Plot Summary | Plot Synopsis

Taglines:

STARE INTO THESE EYES... discover deep within them the unspeakable terrifying secret of BLACK SUNDAY... it will paralyze you with fright! See more »

Genres:

Horror

Certificate:

Not Rated | See all certifications »

Parents Guide:

View content advisory »
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Details

Country:

Italy

Language:

Italian

Release Date:

15 February 1961 (USA) See more »

Also Known As:

Black Sunday See more »

Filming Locations:

Rome, Lazio, Italy See more »

Company Credits

Production Co:

Galatea Film, Jolly Film See more »
Show more on IMDbPro »

Technical Specs

Runtime:

Sound Mix:

Mono

Aspect Ratio:

1.66 : 1
See full technical specs »
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Did You Know?

Trivia

The film was re-released in Barcelona in 2005 (Cinemes Meliés) and Madrid in 2014 (Artistic Metropol) -1 day-. Only in subtitled version. See more »

Goofs

Andre and the priest struggle to open the graveyard gate, when they could have just gotten in by the barn where there was no fence. See more »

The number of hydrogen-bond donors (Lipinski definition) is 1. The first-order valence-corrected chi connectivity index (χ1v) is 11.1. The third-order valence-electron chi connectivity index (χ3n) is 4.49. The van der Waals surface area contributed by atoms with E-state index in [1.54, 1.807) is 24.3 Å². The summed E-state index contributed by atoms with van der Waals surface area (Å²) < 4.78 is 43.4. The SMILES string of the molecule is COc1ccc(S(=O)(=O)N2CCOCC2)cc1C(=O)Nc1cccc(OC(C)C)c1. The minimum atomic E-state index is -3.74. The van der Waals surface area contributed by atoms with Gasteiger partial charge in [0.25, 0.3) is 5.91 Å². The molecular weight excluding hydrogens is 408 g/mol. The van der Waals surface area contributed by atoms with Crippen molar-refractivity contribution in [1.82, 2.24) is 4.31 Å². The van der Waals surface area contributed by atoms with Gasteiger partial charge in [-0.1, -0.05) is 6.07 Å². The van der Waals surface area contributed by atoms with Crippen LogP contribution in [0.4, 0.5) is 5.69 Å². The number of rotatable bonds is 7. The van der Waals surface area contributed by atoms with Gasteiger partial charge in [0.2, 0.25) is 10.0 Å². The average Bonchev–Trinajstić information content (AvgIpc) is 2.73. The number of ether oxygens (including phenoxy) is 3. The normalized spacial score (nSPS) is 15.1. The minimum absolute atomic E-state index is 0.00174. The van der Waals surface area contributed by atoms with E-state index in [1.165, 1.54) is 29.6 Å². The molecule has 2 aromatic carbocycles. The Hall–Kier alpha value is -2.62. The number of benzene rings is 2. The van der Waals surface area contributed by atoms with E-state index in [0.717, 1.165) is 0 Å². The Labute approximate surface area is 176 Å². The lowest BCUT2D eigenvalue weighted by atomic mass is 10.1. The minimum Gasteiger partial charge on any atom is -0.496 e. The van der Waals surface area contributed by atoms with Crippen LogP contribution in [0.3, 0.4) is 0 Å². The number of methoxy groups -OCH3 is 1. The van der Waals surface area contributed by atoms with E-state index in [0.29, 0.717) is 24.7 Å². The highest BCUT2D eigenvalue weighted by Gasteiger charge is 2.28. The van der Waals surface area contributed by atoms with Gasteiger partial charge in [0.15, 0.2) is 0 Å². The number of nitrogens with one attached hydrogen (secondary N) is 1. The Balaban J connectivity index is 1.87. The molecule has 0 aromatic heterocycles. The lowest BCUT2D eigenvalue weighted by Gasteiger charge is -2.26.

Quotes

[Andre expresses regret that he and superior, Dr. Kruvajan, will be late and miss the opening address at a medical conference in St. Petersburg]
Dr. Thomas Kruvajan: My son, how long have you been a doctor?
Dr. Andre Gorobec: Three years. I've been with you for two.
Dr. Thomas Kruvajan: When you've been in this business as long as I have, you'll learn to take the speeches at all of these medical conferences with a grain of salt.
See more »

Crazy Credits

For "The Mask of Satan," the English language version prepared in Italy, Barbara Steele's name is listed as "Barbara Steel" on the trailer and on the credits of the film itself. See more »

Alternate Versions

La Maschera del Demonio in its Italian form has been shown on Italian television. This is the only complete, uncut version of the film which includes a scene between Ivo Garrani & Barbara Steele in an outdoor setting. See more »